Posted on February 9, 2023 by Liam Mulligan

Court clarifies when environmental prosecutions are commenced out of time

In a recent decision, the NSW Land and Environment Court considered the rules of statutory interpretation which apply to time limitations for the commencement of prosecutions under the National Parks and Wildlife Act 1974 (‘NPW Act‘) and the Biodiversity Conservation Act 2016 (‘BC Act‘).

In Secretary, Department of Planning and Environment v Aerotropolis Pty Ltd [2023] NSWLEC 4, the defendant sought to have 20 charges laid against it under the BC Act and NPW Act dismissed on the basis that the Prosecutor had laid the charges out of time.

The facts

The charges related to alleged land clearing in Bringelly, near the site of the new airport in the outer west of Sydney. The NPW and BC Acts variously required the charges to be laid ‘within but not later than two years’ after the offending conduct became known to an authorised officer (in the case of the NPW Act) and ‘not later than 2 years‘ after the date that offence became known (under the BC Act).

The parties agreed that:

(a)  Evidence of each of the charged offences first came to the attention of a relevant officer on 11 June 2020.

(b)   11 June 2022 was a Saturday.

(c)   12 June 2022 was a Sunday.

(f)   13 June 2022 was a public holiday in the State of New South Wales.

(g)   The Prosecutor commenced the proceedings by Summonses on 14 June 2022.

The issue

The issue was whether the charges were laid prior to the expiry of the two-year limitation period.

The Defendant argued that the prosecutions were commenced out of time for two reasons:

  1. firstly, that the day that the offending conduct came to the attention of the authorised officer counted in the calculation of the two-year limitation period; and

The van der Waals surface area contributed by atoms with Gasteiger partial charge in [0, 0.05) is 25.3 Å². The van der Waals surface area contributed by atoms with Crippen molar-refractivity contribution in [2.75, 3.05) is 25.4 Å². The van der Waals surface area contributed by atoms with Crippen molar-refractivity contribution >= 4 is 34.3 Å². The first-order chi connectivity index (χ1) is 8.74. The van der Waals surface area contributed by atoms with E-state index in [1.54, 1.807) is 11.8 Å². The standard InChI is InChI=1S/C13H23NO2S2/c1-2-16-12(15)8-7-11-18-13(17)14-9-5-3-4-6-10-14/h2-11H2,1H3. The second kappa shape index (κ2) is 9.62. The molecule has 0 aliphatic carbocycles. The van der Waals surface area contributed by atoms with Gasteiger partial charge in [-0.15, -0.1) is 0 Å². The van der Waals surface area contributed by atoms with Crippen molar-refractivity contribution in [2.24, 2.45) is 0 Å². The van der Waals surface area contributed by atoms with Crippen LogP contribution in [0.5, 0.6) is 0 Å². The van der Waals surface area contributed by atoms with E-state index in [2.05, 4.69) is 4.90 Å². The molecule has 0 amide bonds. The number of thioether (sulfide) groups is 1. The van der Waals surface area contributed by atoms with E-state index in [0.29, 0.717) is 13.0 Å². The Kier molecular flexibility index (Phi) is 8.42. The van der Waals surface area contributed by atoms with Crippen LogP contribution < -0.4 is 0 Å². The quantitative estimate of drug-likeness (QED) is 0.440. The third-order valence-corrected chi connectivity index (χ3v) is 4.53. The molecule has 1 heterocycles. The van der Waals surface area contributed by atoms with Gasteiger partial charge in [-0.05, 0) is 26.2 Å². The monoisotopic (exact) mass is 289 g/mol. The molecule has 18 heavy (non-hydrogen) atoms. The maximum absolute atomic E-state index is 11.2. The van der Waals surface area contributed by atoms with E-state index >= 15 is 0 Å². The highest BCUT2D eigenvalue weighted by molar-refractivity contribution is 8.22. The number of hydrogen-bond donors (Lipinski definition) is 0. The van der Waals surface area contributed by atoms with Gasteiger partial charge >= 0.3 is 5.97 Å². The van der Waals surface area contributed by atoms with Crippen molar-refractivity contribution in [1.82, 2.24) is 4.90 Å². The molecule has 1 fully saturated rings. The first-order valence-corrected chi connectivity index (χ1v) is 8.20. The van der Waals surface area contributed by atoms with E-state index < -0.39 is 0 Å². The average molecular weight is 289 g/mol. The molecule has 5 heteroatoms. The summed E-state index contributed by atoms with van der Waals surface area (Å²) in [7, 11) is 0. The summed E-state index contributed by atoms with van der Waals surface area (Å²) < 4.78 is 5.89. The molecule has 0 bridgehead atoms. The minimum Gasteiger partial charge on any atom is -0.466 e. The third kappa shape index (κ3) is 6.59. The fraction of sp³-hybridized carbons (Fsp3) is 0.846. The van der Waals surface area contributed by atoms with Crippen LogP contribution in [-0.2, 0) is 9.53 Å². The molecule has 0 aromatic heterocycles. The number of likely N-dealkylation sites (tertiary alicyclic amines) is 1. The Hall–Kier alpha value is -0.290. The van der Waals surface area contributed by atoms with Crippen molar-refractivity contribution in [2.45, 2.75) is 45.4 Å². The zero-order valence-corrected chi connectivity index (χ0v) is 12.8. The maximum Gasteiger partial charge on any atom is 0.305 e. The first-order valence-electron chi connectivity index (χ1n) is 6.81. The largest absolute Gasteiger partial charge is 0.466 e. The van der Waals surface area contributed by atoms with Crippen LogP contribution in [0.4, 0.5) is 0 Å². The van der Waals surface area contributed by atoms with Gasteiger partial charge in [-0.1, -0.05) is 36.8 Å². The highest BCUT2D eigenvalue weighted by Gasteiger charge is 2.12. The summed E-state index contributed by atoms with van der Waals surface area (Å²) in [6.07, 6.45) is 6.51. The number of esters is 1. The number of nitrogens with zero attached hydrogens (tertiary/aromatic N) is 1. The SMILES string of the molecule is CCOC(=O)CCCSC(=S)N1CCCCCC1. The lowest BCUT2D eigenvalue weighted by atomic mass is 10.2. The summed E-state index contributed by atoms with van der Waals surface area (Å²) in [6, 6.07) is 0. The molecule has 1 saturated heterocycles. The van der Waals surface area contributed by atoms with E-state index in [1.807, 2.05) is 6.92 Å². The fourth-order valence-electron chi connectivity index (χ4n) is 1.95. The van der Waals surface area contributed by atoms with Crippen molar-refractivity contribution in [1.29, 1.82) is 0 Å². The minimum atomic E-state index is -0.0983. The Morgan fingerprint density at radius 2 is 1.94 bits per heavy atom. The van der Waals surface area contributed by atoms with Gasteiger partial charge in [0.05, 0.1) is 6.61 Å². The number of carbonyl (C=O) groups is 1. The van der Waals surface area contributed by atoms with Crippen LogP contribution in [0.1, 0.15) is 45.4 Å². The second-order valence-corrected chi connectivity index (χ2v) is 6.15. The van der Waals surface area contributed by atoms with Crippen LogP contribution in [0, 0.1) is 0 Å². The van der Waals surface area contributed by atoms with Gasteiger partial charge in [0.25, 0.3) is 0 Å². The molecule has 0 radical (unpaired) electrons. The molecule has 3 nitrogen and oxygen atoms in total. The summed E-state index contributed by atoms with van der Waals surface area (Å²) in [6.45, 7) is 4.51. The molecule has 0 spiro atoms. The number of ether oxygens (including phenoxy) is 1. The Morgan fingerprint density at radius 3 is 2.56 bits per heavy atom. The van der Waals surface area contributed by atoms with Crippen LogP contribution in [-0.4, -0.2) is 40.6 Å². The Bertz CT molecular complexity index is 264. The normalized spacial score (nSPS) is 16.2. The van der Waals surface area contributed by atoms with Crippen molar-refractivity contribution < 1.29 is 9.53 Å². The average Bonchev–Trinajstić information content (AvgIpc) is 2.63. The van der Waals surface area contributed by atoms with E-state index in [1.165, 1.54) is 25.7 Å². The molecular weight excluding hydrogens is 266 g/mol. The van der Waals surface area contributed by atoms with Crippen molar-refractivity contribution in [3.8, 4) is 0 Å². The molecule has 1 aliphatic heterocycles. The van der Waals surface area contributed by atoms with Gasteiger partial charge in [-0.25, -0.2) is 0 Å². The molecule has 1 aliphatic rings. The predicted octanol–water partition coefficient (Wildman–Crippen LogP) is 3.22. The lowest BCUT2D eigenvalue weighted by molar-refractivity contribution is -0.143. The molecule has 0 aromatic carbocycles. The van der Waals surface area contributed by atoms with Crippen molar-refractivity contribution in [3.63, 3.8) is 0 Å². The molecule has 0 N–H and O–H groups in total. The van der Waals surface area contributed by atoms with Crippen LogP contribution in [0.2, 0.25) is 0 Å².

2. in the alternative, that section 36(2) of the Interpretation Act 1987 (‘Interpretation Act‘), which would normally operate to extend the time period until the next working day (as it expired on a weekend / public holiday), did not apply.

If the day the offending conduct came to the attention of the authorised officer was included in the calculation of the two-year limitation period, then all of the prosecutions would have been commenced out of time.

In addition, s 190(4) of the NPW Act, and s 13.4(4) of the BC Act both stated that the 2 year limitation period in those Acts ‘applies despite anything in the Criminal Procedure Act 1986 or any other Act‘. The Court was required to consider if these sections resulted in s 36 of the Interpretation Act not applying.

The Prosecutor argued that:

  • there is a general principal of law that time periods expressed as requiring something to happen ‘within‘ a certain period after a specified event always exclude the date of the event from calculation; and
  • neither the BC Act nor the NPW Act operated to exclude section 36(2) of the Interpretation Act (which is a provision found in every Australian jurisdiction including the Commonwealth).

The ruling

The Court agreed with the Prosecutor’s submissions. The Court accepted, firstly, that the long-standing principle of common law operates in this context such that the date of the offending conduct is not counted in the calculation of the limitation period.

Secondly, by reference to decisions of courts of other States (which the Court considered it was bound to follow),  neither the NPW Act nor the BC Act exclude the operation of section 36(2) of the Interpretation Act 1987. Following those earlier decisions from other jurisdictions, the Court found (apparently with some hesitation) that the facultative provision in s 36(2) applied regardless of 190(4) of the NPW Act and s 13.4(4) of the BC Act.

The Defendant therefore failed on both grounds and as a consequence the judgment confirms that:

  1. the day that offending conduct comes to the attention of an authorised officer is not calculated as part of limitation period under the NPW and BC Acts; and
  2. if the last day to commence proceedings falls on a Saturday, Sunday or a bank or public holiday, s 36 of the Interpretation Act will have effect according to its terms.

A link to the judgment is here.

If you have any questions about this post, please contact Liam Mulligan on (02) 8235 9715.